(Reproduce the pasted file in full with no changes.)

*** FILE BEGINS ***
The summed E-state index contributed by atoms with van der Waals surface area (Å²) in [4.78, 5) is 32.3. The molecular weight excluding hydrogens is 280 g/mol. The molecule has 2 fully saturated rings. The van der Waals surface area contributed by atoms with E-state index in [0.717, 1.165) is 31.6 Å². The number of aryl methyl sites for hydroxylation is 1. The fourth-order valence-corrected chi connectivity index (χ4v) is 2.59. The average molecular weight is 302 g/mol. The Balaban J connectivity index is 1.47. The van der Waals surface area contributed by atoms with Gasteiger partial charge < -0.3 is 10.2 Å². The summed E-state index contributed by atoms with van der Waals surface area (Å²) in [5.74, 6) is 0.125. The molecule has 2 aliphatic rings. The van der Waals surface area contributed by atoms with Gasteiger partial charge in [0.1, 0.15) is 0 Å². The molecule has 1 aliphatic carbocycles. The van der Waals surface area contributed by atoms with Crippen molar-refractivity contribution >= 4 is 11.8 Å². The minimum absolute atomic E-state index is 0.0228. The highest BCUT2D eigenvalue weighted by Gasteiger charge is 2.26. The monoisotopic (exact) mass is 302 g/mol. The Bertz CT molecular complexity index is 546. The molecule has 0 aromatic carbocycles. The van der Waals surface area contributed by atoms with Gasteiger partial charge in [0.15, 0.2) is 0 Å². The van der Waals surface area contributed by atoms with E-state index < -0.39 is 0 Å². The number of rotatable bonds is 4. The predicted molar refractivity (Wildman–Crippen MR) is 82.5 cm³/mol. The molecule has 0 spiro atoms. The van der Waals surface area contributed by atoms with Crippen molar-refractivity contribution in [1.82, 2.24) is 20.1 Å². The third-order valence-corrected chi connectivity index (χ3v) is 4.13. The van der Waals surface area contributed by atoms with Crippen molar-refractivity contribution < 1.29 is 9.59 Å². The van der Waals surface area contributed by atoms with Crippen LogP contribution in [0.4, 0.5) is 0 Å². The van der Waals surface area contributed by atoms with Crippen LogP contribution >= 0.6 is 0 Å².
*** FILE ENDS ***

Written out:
The summed E-state index contributed by atoms with van der Waals surface area (Å²) in [4.78, 5) is 32.3. The molecular weight excluding hydrogens is 280 g/mol. The molecule has 2 fully saturated rings. The van der Waals surface area contributed by atoms with E-state index in [0.717, 1.165) is 31.6 Å². The number of aryl methyl sites for hydroxylation is 1. The fourth-order valence-corrected chi connectivity index (χ4v) is 2.59. The average molecular weight is 302 g/mol. The Balaban J connectivity index is 1.47. The van der Waals surface area contributed by atoms with Gasteiger partial charge < -0.3 is 10.2 Å². The summed E-state index contributed by atoms with van der Waals surface area (Å²) in [5.74, 6) is 0.125. The molecule has 2 aliphatic rings. The van der Waals surface area contributed by atoms with Gasteiger partial charge in [0.1, 0.15) is 0 Å². The molecule has 1 aliphatic carbocycles. The van der Waals surface area contributed by atoms with Crippen molar-refractivity contribution >= 4 is 11.8 Å². The minimum absolute atomic E-state index is 0.0228. The highest BCUT2D eigenvalue weighted by Gasteiger charge is 2.26. The monoisotopic (exact) mass is 302 g/mol. The Bertz CT molecular complexity index is 546. The molecule has 0 aromatic carbocycles. The van der Waals surface area contributed by atoms with Gasteiger partial charge in [0.15, 0.2) is 0 Å². The van der Waals surface area contributed by atoms with E-state index < -0.39 is 0 Å². The number of rotatable bonds is 4. The predicted molar refractivity (Wildman–Crippen MR) is 82.5 cm³/mol. The molecule has 0 spiro atoms. The van der Waals surface area contributed by atoms with Crippen molar-refractivity contribution in [1.82, 2.24) is 20.1 Å². The third-order valence-corrected chi connectivity index (χ3v) is 4.13. The van der Waals surface area contributed by atoms with Crippen molar-refractivity contribution < 1.29 is 9.59 Å². The van der Waals surface area contributed by atoms with Crippen LogP contribution in [0.4, 0.5) is 0 Å². The van der Waals surface area contributed by atoms with Crippen LogP contribution >= 0.6 is 0 Å².